Emoji in the editor! ๐Ÿพ ๐Ÿ™Œ ๐ŸŽ‰ โ€“ Medium Engineering


Last week I was blocked on product development, so I added anย :emoji: typeahead to the Medium editor, because I was tired of ^โŒ˜[space]ing. ๐Ÿ™…๐Ÿ•’

Try it out! Type a colon, followed by the name of your favorite emoji into any Medium post. (Hereโ€™s a cheat sheet.)

Context

We already implicitly allow emoji in the editor. We even gracefully handle multi-character emoji like ๐Ÿ‘จโ€๐Ÿ‘ฉโ€๐Ÿ‘ฆโ€๐Ÿ‘ฆ and ๐Ÿ‡ฆ๐Ÿ‡บ when you backspace and arrow around. Whichโ€ฆ

git blame โ†’ Nick Santos, obviously. ๐Ÿ™

The typeahead

The Medium editor has a bunch of plugins, which translate key and mouse input into editor commands. They also sometimes draw other editor UX. (Like typeaheads!)

A few typeaheads already exist in the editor, including the ones for @mentions and post tags. Each one is its own editor plugin, but they all extend the root TypeaheadPlugin. So I created a new class called TypeaheadEmojiPlugin, and overrode the following methods:

  • linkifyCommand and unlinkifyCommand, which add and remove the temporary HTML markup we put onย :query strings. (Thatโ€™s what turns the text green as you type.)
  • shouldLookup, which determines whether we do a query, and shouldLinkify, which determines if we try to add the query markup. Both are checked on most keypresses, and both look for a colon preceding the cursor, with no spaces or punctuation in between. shouldLinkify additionally checks if the query markup is already there, so we donโ€™t add it twice.
  • requestData, which happens when shouldLookup is true. For user mentions, we send a request to our backend. For emoji, we just wrap a call to emoji.getMatchingEmoji in a Deferred.
  • extractData, which by default tries to unpack a response with a value key. We donโ€™t need this, because we didnโ€™t send a request. So we just take the raw data straight from requestData and return it.
  • tokenCommand, which does the actual keyword โ†’ emoji replacement when a typeahead item is selected. We find the preceding colon, remove it and everything between it and the cursor, and then insert the selected emoji.
tokenCommand = function (keyword, emoji) {
return function (paragraph, offset) {
let text = paragraph.getText()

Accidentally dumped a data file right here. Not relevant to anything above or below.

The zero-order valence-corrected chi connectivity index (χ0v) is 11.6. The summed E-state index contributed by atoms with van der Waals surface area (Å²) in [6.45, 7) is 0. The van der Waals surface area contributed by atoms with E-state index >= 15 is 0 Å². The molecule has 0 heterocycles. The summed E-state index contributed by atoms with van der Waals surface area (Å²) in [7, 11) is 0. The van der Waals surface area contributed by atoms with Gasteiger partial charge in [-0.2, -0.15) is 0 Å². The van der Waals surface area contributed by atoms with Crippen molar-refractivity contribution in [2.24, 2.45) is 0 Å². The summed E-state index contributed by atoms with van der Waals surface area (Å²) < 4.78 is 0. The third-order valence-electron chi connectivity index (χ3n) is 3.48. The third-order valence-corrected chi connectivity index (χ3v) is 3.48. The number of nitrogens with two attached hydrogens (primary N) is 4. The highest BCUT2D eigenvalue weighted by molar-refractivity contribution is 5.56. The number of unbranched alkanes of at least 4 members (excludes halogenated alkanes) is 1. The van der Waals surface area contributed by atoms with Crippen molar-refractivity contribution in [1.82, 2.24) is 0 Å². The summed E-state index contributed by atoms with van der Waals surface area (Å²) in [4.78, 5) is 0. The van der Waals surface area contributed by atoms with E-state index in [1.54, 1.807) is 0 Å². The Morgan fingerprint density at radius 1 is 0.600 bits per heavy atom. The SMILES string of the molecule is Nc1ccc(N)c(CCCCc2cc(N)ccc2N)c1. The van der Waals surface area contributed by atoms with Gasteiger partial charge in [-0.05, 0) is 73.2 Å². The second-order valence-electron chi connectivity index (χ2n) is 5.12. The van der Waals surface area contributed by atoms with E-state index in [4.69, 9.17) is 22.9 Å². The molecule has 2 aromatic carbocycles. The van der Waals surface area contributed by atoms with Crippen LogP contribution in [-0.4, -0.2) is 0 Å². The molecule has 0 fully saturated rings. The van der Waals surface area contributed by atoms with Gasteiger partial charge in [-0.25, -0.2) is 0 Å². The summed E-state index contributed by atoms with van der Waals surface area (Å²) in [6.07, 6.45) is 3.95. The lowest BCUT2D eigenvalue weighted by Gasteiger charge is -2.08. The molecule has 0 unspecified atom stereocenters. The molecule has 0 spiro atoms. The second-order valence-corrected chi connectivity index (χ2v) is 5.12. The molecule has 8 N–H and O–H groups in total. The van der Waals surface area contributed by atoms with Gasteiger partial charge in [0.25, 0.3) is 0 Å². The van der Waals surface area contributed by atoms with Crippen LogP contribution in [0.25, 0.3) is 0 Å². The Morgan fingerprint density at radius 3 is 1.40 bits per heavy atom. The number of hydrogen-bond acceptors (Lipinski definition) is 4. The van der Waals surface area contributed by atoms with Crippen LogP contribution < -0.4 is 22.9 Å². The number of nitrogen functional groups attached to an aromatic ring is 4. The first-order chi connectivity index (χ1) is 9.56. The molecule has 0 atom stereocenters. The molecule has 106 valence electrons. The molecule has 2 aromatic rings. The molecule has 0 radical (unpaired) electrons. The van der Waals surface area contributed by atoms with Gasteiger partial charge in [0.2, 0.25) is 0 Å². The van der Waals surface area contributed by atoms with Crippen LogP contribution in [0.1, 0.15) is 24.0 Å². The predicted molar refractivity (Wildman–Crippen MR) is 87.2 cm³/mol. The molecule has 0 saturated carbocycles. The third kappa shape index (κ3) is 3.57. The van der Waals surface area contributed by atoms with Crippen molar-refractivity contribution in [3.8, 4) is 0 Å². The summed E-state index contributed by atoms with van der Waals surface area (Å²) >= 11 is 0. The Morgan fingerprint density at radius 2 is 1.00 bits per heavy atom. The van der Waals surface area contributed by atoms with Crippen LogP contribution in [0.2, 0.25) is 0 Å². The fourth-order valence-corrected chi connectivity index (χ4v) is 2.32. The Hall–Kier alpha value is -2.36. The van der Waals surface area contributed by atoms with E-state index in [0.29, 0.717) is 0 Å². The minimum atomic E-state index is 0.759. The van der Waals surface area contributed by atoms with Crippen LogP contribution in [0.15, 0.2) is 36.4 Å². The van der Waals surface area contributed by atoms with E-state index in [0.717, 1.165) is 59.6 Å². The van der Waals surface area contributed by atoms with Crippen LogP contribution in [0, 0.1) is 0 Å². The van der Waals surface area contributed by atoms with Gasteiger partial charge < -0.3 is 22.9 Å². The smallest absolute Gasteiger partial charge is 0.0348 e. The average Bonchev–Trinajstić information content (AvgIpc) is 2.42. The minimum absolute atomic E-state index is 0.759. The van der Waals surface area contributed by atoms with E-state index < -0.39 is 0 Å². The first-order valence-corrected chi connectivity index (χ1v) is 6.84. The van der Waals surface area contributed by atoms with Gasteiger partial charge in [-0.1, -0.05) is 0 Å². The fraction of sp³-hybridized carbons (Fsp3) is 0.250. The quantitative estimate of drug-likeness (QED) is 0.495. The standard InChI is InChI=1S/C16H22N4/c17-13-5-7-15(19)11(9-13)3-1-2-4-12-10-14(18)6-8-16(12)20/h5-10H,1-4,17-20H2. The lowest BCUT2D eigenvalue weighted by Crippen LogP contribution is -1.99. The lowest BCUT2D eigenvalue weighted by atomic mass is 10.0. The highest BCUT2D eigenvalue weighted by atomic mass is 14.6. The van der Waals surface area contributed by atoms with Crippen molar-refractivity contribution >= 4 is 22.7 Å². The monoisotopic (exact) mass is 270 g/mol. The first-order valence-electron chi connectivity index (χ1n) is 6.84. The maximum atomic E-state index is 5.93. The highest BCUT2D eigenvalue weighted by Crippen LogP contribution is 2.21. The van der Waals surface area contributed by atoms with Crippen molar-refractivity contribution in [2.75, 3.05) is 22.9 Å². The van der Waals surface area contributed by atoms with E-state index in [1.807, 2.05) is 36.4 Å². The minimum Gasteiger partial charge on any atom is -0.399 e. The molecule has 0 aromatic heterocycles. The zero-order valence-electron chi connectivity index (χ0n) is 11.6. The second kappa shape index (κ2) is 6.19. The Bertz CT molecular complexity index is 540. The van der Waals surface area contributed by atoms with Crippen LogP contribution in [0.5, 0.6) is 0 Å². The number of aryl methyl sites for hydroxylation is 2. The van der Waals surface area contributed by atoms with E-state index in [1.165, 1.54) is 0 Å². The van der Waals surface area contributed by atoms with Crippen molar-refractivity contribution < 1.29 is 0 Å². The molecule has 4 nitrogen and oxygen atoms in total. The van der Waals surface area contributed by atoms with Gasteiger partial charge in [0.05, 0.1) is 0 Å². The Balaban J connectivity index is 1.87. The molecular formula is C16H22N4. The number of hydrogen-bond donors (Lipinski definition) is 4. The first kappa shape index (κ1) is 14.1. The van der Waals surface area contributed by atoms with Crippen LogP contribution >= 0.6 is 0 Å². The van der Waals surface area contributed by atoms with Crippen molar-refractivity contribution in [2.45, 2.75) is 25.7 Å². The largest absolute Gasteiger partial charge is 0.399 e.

let start = emoji.getEmojiQueryStartIndex(text, offset)
if (start == -1) return 0
    paragraph.removeText(start, offset)
paragraph.insertText(emoji, start)
    return start + emoji.length - offset
}
}

Smart text replacement

In addition to being able toย :start_typing to call up a list of emoji, we also want fully formed emoji strings likeย :100: to be replaced with ๐Ÿ’ฏ.

Like all of our other smart text replacements, that means listening for the last character in the sequence,ย :, and then checking the preceding characters for an emoji keyword.

We perform a replacement when:

  1. Thereโ€™s another colon preceding the one that triggered this check, and only non-space and non-punctuation characters in between (so helloย :no_mouth: should trigger, butย :YOLO. WOOO: should not).
  2. The string between the colons matches an emoji keyword.
  3. The starting colon has a space before it.
insertions.insertColon = function (paragraph, offset) {
let text = paragraph.getText()
let start = emoji.getEmojiQueryStartIndex(text, offset)
let keyword = text.substring(start + 1, offset)
let emoji = emojiKeywords.KEYWORD_TO_EMOJI
let prevChar = paragraph.getCharAt(start - 1)
if (start > -1 && emoji && (prevChar == ' ' || !prevChar)) {
paragraph.removeText(start, offset)
paragraph.insertText(emoji, start)
return start + emoji.length - offset
} else {
paragraph.insertText(':', offset)
return 1
}
}

Keywords

In a testament to the cleanliness of Mediumโ€™s editor code, everything I described above took me about five hours to do, unit tests and all. I then proceeded to spend two full days looking through different sets of emoji keywords, and trying to figure out which emoji are supported by which macOS versions.

I initially tried using canonical unicode names, but there are some really bizarre ones.ย :smiling_face_with_open_mouth_and_tightly_closed_eyes:, for instance, which I and most other emoji-capable humans know asย :laughing: ๐Ÿ˜†

I ended up cannibalizing the keywords available on Github, found here. For ease of searching (and smaller file size), I massaged that list into an object of alias โ†’ emoji pairs.

I kept an eye out for macOS emoji support documentation, but didnโ€™t find much. Going off a hodgepodge of release notes, iOS rumors, and old Stack Overflow answers, I cobbled together the following timeline:

  • At some point in the distant past (~OS X Lion), emoji support is introduced. ๐Ÿ˜ฌ ๐Ÿ‘ป ๐Ÿ”ฎ
  • There are two OS X updates that just add more flags. ๐Ÿ‡ฎ๐Ÿ‡ฒ ๐Ÿ‡ฏ๐Ÿ‡ฒ ๐Ÿ‡ณ๐Ÿ‡ฟ
  • There is an emoji update with El Capitan (10.11.1), which corresponds to iOS 9.1 and adds support for Unicode 7 and 8. ๐Ÿฆ„ ๐Ÿ๐Ÿฟ
  • Sierra (10.12) comes out at the same time as iOS 10, with a bunch of new emoji that donโ€™t really map to any Unicode version, and are largely differently-gendered versions of existing emoji. ๐Ÿ•บ๐Ÿ•ต๏ธโ€โ™€๏ธ ๐Ÿ‘ฉโ€๐Ÿ‘ฉโ€๐Ÿ‘ฆ
  • After a bit, Sierra (10.12.2), along with iOS 10.2, adds support for Unicode 9. ๐Ÿฅ‘ ๐ŸฆŠ ๐Ÿฅƒ

So, those are the version cut-offs Iโ€™m going with. For non-๐Ÿ machines, weโ€™ll provide the base set (everything preโ€“El Capitan).

Fun facts

  • My first push of emojiKeywords.js failed lint checks, because you canโ€™t have duplicate keys in an object, and there were two turkeys ๐Ÿฆƒ ๐Ÿ‡น๐Ÿ‡ท (nowย :turkey: andย :turkey_flag:).
  • There are 1462 emoji keywords total on Medium. Some are repeats, likeย :tangerine:,ย :orange:, andย :mandarin: ๐ŸŠ
  • I added a vanity alias for my favorite emoji, because I can never remember what itโ€™s called. ๐Ÿ˜ โ† This is nowย :pokerface:



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